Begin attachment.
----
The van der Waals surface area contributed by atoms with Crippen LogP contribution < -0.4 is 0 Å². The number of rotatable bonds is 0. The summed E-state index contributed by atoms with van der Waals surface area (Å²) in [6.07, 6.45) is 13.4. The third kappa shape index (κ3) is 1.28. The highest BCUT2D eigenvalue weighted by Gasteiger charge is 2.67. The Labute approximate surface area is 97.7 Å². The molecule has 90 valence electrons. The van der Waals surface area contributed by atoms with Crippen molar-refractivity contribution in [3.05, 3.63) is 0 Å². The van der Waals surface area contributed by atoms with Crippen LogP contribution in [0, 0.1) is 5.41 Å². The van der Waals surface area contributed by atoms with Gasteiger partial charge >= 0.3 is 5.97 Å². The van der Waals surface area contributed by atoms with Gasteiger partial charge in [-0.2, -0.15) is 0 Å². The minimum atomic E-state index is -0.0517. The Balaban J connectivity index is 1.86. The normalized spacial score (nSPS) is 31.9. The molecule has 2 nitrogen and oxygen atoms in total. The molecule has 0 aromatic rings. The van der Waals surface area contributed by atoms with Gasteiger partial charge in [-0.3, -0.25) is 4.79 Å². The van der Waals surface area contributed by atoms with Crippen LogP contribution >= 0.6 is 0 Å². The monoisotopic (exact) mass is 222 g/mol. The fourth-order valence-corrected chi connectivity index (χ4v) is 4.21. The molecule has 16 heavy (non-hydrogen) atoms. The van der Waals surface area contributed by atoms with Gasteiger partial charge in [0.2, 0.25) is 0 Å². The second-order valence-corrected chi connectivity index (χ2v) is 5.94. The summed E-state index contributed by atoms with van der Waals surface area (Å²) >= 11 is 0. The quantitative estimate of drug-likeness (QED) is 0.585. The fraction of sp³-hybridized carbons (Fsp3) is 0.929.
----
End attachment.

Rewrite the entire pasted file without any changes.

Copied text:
The van der Waals surface area contributed by atoms with Crippen LogP contribution < -0.4 is 0 Å². The number of rotatable bonds is 0. The summed E-state index contributed by atoms with van der Waals surface area (Å²) in [6.07, 6.45) is 13.4. The third kappa shape index (κ3) is 1.28. The highest BCUT2D eigenvalue weighted by Gasteiger charge is 2.67. The Labute approximate surface area is 97.7 Å². The molecule has 90 valence electrons. The van der Waals surface area contributed by atoms with Crippen molar-refractivity contribution in [3.05, 3.63) is 0 Å². The van der Waals surface area contributed by atoms with Crippen LogP contribution in [0, 0.1) is 5.41 Å². The van der Waals surface area contributed by atoms with Gasteiger partial charge >= 0.3 is 5.97 Å². The van der Waals surface area contributed by atoms with Gasteiger partial charge in [-0.2, -0.15) is 0 Å². The minimum atomic E-state index is -0.0517. The Balaban J connectivity index is 1.86. The normalized spacial score (nSPS) is 31.9. The molecule has 2 nitrogen and oxygen atoms in total. The molecule has 0 aromatic rings. The van der Waals surface area contributed by atoms with Gasteiger partial charge in [-0.3, -0.25) is 4.79 Å². The van der Waals surface area contributed by atoms with Crippen LogP contribution >= 0.6 is 0 Å². The monoisotopic (exact) mass is 222 g/mol. The fourth-order valence-corrected chi connectivity index (χ4v) is 4.21. The molecule has 16 heavy (non-hydrogen) atoms. The van der Waals surface area contributed by atoms with Gasteiger partial charge in [0.2, 0.25) is 0 Å². The second-order valence-corrected chi connectivity index (χ2v) is 5.94. The summed E-state index contributed by atoms with van der Waals surface area (Å²) >= 11 is 0. The quantitative estimate of drug-likeness (QED) is 0.585. The fraction of sp³-hybridized carbons (Fsp3) is 0.929.